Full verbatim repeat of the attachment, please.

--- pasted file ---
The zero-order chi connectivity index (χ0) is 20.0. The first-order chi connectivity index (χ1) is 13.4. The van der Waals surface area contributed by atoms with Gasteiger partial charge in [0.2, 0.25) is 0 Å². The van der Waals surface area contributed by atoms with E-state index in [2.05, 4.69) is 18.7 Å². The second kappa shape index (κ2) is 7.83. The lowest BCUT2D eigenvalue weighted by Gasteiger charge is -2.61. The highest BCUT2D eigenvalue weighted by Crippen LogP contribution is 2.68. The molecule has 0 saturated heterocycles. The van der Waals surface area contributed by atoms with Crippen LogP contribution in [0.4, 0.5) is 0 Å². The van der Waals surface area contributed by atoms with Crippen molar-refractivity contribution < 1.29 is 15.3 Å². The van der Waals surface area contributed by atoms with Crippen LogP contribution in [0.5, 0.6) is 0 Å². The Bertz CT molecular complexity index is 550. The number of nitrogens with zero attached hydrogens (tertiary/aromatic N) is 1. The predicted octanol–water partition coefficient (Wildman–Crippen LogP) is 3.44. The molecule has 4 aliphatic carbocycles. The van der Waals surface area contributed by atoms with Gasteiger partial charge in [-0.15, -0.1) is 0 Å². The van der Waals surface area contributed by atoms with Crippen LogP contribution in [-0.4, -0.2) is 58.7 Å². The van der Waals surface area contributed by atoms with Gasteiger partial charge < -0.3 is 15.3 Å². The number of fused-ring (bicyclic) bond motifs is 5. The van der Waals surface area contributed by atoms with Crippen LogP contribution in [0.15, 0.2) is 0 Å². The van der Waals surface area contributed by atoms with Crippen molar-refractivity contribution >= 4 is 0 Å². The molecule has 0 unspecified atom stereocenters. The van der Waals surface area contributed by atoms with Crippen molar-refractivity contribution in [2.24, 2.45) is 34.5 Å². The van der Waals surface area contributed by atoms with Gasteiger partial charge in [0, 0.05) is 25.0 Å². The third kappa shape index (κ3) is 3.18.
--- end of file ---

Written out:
The zero-order chi connectivity index (χ0) is 20.0. The first-order chi connectivity index (χ1) is 13.4. The van der Waals surface area contributed by atoms with Gasteiger partial charge in [0.2, 0.25) is 0 Å². The van der Waals surface area contributed by atoms with E-state index in [2.05, 4.69) is 18.7 Å². The second kappa shape index (κ2) is 7.83. The lowest BCUT2D eigenvalue weighted by Gasteiger charge is -2.61. The highest BCUT2D eigenvalue weighted by Crippen LogP contribution is 2.68. The molecule has 0 saturated heterocycles. The van der Waals surface area contributed by atoms with Crippen LogP contribution in [0.4, 0.5) is 0 Å². The van der Waals surface area contributed by atoms with Crippen molar-refractivity contribution < 1.29 is 15.3 Å². The van der Waals surface area contributed by atoms with Crippen LogP contribution in [0.5, 0.6) is 0 Å². The Bertz CT molecular complexity index is 550. The number of nitrogens with zero attached hydrogens (tertiary/aromatic N) is 1. The predicted octanol–water partition coefficient (Wildman–Crippen LogP) is 3.44. The molecule has 4 aliphatic carbocycles. The van der Waals surface area contributed by atoms with Gasteiger partial charge in [-0.15, -0.1) is 0 Å². The van der Waals surface area contributed by atoms with Crippen LogP contribution in [-0.4, -0.2) is 58.7 Å². The van der Waals surface area contributed by atoms with Gasteiger partial charge < -0.3 is 15.3 Å². The number of fused-ring (bicyclic) bond motifs is 5. The van der Waals surface area contributed by atoms with Crippen LogP contribution in [0.15, 0.2) is 0 Å². The van der Waals surface area contributed by atoms with Crippen molar-refractivity contribution >= 4 is 0 Å². The molecule has 0 unspecified atom stereocenters. The van der Waals surface area contributed by atoms with Crippen molar-refractivity contribution in [2.24, 2.45) is 34.5 Å². The van der Waals surface area contributed by atoms with Gasteiger partial charge in [0, 0.05) is 25.0 Å². The third kappa shape index (κ3) is 3.18.